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Dear readers, I have a confession to make, one that may not surprise anyone – of all the movie genres out there, romantic comedies are my least favourite.
It’s not even the subject matter as much as it is that the same formula is repeated time again. There’s always the recently ended relationship, the cardboard cut-out male model love interest who is revealed to be a jerk, a couple of forced meet-cutes, the best friends in the peanut gallery and, of course, the quirky eventual love interest.
But every once in a while, despite knowing what a travesty this familiar tunnel of “love” is going to be, I am lured in, generally because of a comedian I have come to respect.
And this time, it was two of them – Nasim Pedrad and Lamorne Morris, whose characters on New Girl, Aly Nelson and Winston Bishop had a fantastic on-screen chemistry without pandering to stereotypes.
And thus, it came to pass that I spent a Saturday afternoon watching Desperados, a title befitting my state as a critic who had slim pickings for a new release to watch.
The story is straightforward and relatable (to an extent) for any modern-day millennial. Wesley (Nasim Pedrad) is struggling to find that unholy trinity that we are all supposed to aspire to: a job, partner and family planning.
After an abrupt date with Sean (Lamorne Morris), she meets Mr Perfect-for-now Jared (Robbie Amell) and tones down her idiosyncrasies to be with him. This lasts till he ghosts her for five days and after an evening of drinking with her best friends Brooke (Anna Camp) and Kaylie (Sarah Burns), they send a darkly blunt albeit mean email to Jared listing all his flaws.
Of course, within a few minutes of sending the email, she gets a call from Jared only to be told that he had been in a coma in Mexico, as a result of a car accident, for the last five days. So, the only logical solution is to fly to Mexico, magically find out the hotel he had been staying at, and hoping that he doesn’t have a password on his devices unlike every normal person, and delete the email.
Yup, that disbelief is suspended way above the Burj AL Khalifa right about now. Anyways, the rest of the movie is spent following her antics as she neglects her friends, ignores the obvious chemistry when she runs into Sean again and, of course, fistfuls of childishly adult humour.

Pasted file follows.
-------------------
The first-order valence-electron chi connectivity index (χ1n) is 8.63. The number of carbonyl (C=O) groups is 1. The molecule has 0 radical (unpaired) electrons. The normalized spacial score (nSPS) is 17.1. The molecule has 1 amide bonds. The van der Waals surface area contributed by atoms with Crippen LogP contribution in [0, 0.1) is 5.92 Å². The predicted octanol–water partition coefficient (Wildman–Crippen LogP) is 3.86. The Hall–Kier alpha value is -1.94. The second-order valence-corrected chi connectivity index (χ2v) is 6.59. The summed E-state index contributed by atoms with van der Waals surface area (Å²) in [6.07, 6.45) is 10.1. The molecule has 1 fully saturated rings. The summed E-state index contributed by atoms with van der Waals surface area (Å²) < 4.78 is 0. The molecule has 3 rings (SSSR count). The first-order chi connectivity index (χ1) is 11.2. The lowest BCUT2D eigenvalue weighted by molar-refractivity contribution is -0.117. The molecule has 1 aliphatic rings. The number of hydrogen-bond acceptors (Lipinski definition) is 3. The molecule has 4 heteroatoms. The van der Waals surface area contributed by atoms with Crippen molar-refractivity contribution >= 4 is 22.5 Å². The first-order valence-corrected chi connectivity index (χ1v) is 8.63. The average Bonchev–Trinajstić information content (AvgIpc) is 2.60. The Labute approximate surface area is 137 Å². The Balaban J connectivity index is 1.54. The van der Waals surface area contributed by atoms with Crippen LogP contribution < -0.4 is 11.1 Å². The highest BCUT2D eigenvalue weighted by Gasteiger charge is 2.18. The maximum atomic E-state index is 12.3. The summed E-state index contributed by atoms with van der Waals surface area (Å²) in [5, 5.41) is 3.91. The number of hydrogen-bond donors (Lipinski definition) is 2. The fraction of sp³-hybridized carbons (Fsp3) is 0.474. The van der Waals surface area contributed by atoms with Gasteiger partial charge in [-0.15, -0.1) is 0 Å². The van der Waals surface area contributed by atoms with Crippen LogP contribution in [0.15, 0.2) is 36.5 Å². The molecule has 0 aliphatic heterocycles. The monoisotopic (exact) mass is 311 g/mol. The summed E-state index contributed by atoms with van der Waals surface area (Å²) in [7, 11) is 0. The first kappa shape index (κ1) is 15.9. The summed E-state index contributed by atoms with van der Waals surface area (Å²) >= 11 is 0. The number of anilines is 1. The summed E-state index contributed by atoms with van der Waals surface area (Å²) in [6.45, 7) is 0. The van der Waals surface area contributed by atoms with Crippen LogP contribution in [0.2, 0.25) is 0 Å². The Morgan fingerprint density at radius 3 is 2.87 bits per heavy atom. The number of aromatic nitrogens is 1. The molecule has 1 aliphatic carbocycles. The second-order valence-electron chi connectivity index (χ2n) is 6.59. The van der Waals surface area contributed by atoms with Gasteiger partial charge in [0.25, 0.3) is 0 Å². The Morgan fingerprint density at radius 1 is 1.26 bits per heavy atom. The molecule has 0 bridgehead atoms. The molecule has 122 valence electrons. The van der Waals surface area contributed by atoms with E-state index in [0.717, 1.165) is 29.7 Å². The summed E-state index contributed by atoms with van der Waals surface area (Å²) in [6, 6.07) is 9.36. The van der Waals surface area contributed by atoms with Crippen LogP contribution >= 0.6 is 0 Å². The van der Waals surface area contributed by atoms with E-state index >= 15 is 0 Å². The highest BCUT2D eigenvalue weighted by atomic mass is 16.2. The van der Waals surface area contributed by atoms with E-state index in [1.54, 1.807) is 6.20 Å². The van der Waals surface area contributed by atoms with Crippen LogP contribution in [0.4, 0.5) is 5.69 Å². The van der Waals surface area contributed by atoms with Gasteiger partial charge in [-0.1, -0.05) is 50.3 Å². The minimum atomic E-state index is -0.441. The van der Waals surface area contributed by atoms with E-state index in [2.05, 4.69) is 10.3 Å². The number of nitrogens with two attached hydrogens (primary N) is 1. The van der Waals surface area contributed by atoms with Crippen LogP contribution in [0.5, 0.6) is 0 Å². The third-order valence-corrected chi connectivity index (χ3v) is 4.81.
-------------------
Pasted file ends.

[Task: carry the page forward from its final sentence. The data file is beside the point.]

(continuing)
At the end of it all, even though there are false starts towards a different (better) kind of ending, everything works out – friendships are mended, relationships are magically rekindled and kisses are initiated under LED lights.
Formulas are not always a bad thing. There is something comforting about being able to anticipate a happy ending but unfortunately, a formula is only as good as the catalyst and its ingredients. And here, neither the chaotic story, nor the poorly written characters, hold up to any kind of scrutiny.
This feels like a comedy skit Adam Sandler would write for Saturday Night Live, after a crash course on creating chick flicks, except it has been painfully stretched into nearly two hours. The humour is painfully low-brow and still unfunny. The shots are unimaginative and completely reliant on prop physicality. The acting is lazy, with perhaps the exception of scenes with Wesley and Sean, which seem jammed into an incoherent plot.
Yes, it took boring biology and pandering physics to ruin established chemistry.
I have enjoyed bad movies as much as good movies, but nothing leaves quite as bad a taste in one’s mouth as mundane mediocrity, and that’s all this movie is, somehow making it even more abysmal and unwatchable than the worst movies to come out this century.